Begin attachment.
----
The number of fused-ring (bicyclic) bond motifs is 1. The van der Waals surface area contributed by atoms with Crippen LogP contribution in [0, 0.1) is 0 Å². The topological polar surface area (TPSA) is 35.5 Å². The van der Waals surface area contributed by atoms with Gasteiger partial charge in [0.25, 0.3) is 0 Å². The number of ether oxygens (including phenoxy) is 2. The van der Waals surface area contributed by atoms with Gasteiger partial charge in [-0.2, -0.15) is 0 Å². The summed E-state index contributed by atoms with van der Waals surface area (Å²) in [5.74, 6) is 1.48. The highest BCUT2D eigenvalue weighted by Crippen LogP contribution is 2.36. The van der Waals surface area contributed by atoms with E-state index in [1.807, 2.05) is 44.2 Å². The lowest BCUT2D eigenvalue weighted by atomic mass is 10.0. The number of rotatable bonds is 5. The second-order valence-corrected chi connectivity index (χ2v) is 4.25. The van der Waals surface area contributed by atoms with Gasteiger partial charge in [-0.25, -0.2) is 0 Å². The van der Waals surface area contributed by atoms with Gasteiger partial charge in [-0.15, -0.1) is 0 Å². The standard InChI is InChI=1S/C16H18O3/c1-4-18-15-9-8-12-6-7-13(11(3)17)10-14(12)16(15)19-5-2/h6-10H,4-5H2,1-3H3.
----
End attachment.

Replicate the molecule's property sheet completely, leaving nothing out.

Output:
The number of fused-ring (bicyclic) bond motifs is 1. The van der Waals surface area contributed by atoms with Crippen LogP contribution in [0, 0.1) is 0 Å². The topological polar surface area (TPSA) is 35.5 Å². The van der Waals surface area contributed by atoms with Gasteiger partial charge in [0.25, 0.3) is 0 Å². The number of ether oxygens (including phenoxy) is 2. The van der Waals surface area contributed by atoms with Gasteiger partial charge in [-0.2, -0.15) is 0 Å². The summed E-state index contributed by atoms with van der Waals surface area (Å²) in [5.74, 6) is 1.48. The highest BCUT2D eigenvalue weighted by Crippen LogP contribution is 2.36. The van der Waals surface area contributed by atoms with E-state index in [1.807, 2.05) is 44.2 Å². The lowest BCUT2D eigenvalue weighted by atomic mass is 10.0. The number of rotatable bonds is 5. The second-order valence-corrected chi connectivity index (χ2v) is 4.25. The van der Waals surface area contributed by atoms with Gasteiger partial charge in [-0.25, -0.2) is 0 Å². The van der Waals surface area contributed by atoms with Gasteiger partial charge in [-0.15, -0.1) is 0 Å². The standard InChI is InChI=1S/C16H18O3/c1-4-18-15-9-8-12-6-7-13(11(3)17)10-14(12)16(15)19-5-2/h6-10H,4-5H2,1-3H3.